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Parvo Information , keeping your puppy safe

Super Nova Standard Poodles, Oakland Tn



Balancing the risk of your puppy contracting Parvovirus against the
need for socialization of your puppy, and the effort it takes to
sequester your puppy until the age of 16 weeks, is no small decision.
In this article you will be provided with a brief overview of what Parvo is, what
makes it so dangerous, and the actual costs of treating a puppy that
contracts Parvo.

First, a bit about our enemy, properly called Canine Parvovirus. This
virus was unknown until the late 1970's, when it began appearing in,
and devastating, the canine population. There is now a vaccine that
produces immunity to the virus in adult dogs, and deaths due to Parvo
now occur almost exclusively in puppies. The symptoms of Parvo
infection are lethargy, vomiting and diarrhea. An infected dog sheds
the virus in its vomit and diarrhea, and a susceptible puppy will be
infected if it ingests even a tiny amount of that by sniffing or licking a
surface that contains it. Some dogs will get what is called a 'subclinical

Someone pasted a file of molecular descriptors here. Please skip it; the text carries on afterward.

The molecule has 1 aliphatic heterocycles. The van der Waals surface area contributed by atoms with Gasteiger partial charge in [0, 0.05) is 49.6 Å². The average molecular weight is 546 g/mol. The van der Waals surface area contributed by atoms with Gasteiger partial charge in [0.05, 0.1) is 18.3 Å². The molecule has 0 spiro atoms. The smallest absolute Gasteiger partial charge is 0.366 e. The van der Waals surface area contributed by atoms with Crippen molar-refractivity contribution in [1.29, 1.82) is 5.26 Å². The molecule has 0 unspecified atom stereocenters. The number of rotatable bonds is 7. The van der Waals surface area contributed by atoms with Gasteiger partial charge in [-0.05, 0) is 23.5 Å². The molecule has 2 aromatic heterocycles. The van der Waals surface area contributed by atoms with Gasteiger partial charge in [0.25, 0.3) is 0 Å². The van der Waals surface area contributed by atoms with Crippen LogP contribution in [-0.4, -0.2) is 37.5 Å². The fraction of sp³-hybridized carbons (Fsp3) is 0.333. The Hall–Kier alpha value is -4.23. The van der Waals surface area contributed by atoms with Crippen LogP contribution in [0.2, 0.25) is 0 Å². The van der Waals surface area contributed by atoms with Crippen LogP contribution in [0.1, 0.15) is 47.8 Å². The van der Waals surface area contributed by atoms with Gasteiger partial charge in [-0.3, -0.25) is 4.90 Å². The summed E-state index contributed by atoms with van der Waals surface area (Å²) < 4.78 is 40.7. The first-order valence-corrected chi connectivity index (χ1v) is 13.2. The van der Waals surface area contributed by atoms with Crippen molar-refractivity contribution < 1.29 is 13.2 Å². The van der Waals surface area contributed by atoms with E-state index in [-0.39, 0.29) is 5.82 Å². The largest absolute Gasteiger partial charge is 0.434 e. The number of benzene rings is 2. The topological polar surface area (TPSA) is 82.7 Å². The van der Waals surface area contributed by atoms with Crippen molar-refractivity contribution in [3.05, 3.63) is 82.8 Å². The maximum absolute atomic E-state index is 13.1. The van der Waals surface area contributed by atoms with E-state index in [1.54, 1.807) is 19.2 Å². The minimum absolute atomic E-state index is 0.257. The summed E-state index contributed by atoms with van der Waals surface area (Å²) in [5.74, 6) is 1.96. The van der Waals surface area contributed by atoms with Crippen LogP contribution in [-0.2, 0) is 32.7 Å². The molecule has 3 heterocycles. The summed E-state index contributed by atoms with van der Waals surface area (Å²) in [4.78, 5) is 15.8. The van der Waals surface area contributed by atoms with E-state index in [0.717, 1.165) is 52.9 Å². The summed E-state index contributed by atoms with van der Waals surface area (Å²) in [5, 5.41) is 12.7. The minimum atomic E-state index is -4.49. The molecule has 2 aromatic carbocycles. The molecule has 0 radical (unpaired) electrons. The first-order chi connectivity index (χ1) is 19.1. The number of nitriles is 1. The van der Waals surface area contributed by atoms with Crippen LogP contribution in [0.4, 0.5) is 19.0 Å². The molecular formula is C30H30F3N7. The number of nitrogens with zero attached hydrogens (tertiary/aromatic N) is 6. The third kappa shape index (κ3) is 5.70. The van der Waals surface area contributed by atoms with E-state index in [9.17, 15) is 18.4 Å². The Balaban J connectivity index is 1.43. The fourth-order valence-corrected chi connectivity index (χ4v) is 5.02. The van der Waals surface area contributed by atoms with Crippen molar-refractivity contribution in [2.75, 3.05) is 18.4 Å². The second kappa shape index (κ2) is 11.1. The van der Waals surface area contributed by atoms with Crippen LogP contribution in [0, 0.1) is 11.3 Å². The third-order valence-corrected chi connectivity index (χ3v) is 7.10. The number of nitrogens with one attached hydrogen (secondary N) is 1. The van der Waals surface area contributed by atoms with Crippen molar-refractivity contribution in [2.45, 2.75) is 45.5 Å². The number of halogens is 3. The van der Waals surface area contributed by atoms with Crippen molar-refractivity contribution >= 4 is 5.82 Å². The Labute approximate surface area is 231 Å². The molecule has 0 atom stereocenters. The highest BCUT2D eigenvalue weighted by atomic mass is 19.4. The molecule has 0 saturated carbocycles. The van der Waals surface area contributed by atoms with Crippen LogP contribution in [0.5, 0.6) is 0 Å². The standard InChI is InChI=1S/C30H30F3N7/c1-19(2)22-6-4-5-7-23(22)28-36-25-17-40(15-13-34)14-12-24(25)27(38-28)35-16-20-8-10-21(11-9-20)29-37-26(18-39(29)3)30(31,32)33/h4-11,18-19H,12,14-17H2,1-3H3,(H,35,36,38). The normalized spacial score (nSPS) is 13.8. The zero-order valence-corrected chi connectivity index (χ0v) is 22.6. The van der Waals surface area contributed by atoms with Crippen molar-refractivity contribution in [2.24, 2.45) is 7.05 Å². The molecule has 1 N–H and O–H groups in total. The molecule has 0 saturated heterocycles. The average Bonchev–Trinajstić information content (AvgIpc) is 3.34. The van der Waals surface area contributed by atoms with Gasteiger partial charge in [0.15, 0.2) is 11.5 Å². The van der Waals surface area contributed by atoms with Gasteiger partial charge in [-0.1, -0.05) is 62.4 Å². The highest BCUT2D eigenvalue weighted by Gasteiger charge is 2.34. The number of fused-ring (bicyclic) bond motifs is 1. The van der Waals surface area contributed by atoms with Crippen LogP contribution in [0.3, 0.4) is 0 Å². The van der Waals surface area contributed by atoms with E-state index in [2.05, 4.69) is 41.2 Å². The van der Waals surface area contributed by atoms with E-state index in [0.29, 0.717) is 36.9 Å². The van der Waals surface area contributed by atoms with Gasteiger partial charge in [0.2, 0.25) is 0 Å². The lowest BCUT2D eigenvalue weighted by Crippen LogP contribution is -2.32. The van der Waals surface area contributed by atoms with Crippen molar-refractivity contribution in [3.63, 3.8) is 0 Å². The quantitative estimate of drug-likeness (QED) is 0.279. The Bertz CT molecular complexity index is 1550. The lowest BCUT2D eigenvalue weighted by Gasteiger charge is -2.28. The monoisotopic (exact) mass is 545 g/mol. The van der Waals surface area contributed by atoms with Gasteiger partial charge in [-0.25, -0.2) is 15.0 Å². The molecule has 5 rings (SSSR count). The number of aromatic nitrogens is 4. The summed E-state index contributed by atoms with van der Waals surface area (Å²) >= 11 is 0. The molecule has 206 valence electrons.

infection'. They will not appear particularly ill, but will shed large
numbers of viruses in their stool nonetheless, and thus contaminate
the environment.

What makes puppies so vulnerable to Parvo? For one thing, if they DO
contract the virus, the virus causes vomiting and diarrhea. Because of
their small size they dehydrate quickly, and dehydration leads to
shock, organ failure and death. The virus also destroys the lining of
the intestines, allowing bacteria from the intestines to leak into the rest
of the body, causing a fatal infection called septicemia.

During the time puppies are nursing, and for a period of time
afterwards, they have antibodies to Parvovirus that they received from
their mom's milk. Interestingly enough, it is mom's antibodies,
circulating in the puppies blood, that will destroy any Parvo vaccine
administered to the puppy, as well as any Parvovirus to which they are
exposed. This is the reason puppies are vaccinated multiple times
between 6 and 16 weeks of age. Without doing an expensive blood
test on the puppy, it is impossible to know if mom's antibodies are still
circulating, ready to destroy any invader, including the vaccine. Since